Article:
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Harry’s life for his first few years could be categorized under both of these themes. Harry, after all, is always having bizarre things happen at the most inopportune moments; his aunt, uncle, and cousin (the Dursleys) are definitely less than accepting of this, resulting in a very poor relationship between Harry and them (The Sorcerer’s Stone 18-24). Throughout the other four books this inacceptance of Harry’s differences by the Dursleys always leaves Harry with a burning desire to get back to Hogwarts. Harry, as a result of this poor home life, adjusts rather easily to his newly found life of wizardry. For him it is finally an explanation for the odd occurrences of before, and gives him a chance to be among others like him.
The themes present themselves in a variety of other characters and situations as well. The character of Hagrid, for example, which upon first description should lead one to believe he is the fiercest creature alive; he is definitely to be avoided (The Sorcerer’s Stone 14, 46-47). On the contrary though, Harry, Ron, and Hermione look past this and find a friend and protector. Harry’s godfather is also believed to be a creature, of sorts, “out to get” Harry. However, he turns out to be there to protect him, as well. As for situations, each book revolves around a mystery with so many twists and turns, that the final solution for it is almost always a surprise. In The Sorcerer’s Stone, for example, the reader is lead to believe that Professor Snape is the one helping the dark lord, Voldemort, do harm to Harry and steal the stone; in the end, the reader finds the guilty party in the most unlikely character, meek, stuttering Professor Quirrell (288). In The Chamber of Secrets, Hogwarts is suddenly plagued by students turning to stone. The initial belief is that Draco Malfoy is the culprit, then the blame shifts to Hagrid, and even Harry becomes a suspect.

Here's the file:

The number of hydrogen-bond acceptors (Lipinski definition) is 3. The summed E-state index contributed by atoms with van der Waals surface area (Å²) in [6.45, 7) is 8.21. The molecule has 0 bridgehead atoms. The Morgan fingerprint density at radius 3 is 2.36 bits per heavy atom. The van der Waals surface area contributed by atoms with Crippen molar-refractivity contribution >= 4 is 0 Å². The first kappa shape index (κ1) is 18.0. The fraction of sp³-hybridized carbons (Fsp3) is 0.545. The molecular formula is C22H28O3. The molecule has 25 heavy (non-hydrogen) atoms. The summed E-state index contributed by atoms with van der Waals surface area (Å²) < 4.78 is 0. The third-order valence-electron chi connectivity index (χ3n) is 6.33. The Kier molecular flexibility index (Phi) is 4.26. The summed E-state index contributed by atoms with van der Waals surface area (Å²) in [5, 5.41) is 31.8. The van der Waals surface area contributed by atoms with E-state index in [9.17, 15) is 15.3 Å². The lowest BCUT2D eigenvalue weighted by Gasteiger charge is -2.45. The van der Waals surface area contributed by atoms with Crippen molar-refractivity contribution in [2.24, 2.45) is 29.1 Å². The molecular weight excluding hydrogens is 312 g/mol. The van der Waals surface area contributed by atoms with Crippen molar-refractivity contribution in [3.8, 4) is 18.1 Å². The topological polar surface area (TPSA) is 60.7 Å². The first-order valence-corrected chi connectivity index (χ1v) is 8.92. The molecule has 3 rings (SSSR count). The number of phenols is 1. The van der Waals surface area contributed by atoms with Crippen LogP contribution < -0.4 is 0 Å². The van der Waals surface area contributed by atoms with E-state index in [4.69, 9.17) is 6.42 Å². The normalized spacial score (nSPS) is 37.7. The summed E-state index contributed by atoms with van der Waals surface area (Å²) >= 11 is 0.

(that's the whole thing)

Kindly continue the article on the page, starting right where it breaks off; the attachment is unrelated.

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Even normally inanimate objects are personified. The Hogwart’s Sorting Hat, for example, reads the innermost thoughts of the person whose head it sits upon and from there selects the house the newcomer is to belong to. There are also the talking pictures that allow entrance into each of the houses. Then there is the magic itself. Without the acceptance of these drastic differences from the world Harry was use to, it would be easy to see how he may not have adjusted quite as well as he did.
Through the use of these themes, Rowling teaches her audience some valuable life lessons. The want for these lessons to be learned probably stemmed from Rowling’s childhood where her imagination was not always accepted in school (Rowling, J.K.). Whatever the case may be, Rowling is giving her audience, children and adults alike, a valuable message of acceptance and the need to look deeper for what may not always be readily apparent.
Rowling, J.K. Harry Potter and the Sorcerer’s Stone. New York: Arthur A. Levine
Harry Potter and the Chamber of Secrets. London: Bloomsbury, 1998.
Harry Potter and the Prisoner of Azkaban. London: Bloomsbury, 1999.
“Rowling, J.K.” Educational Paperback Association. 17 September 2001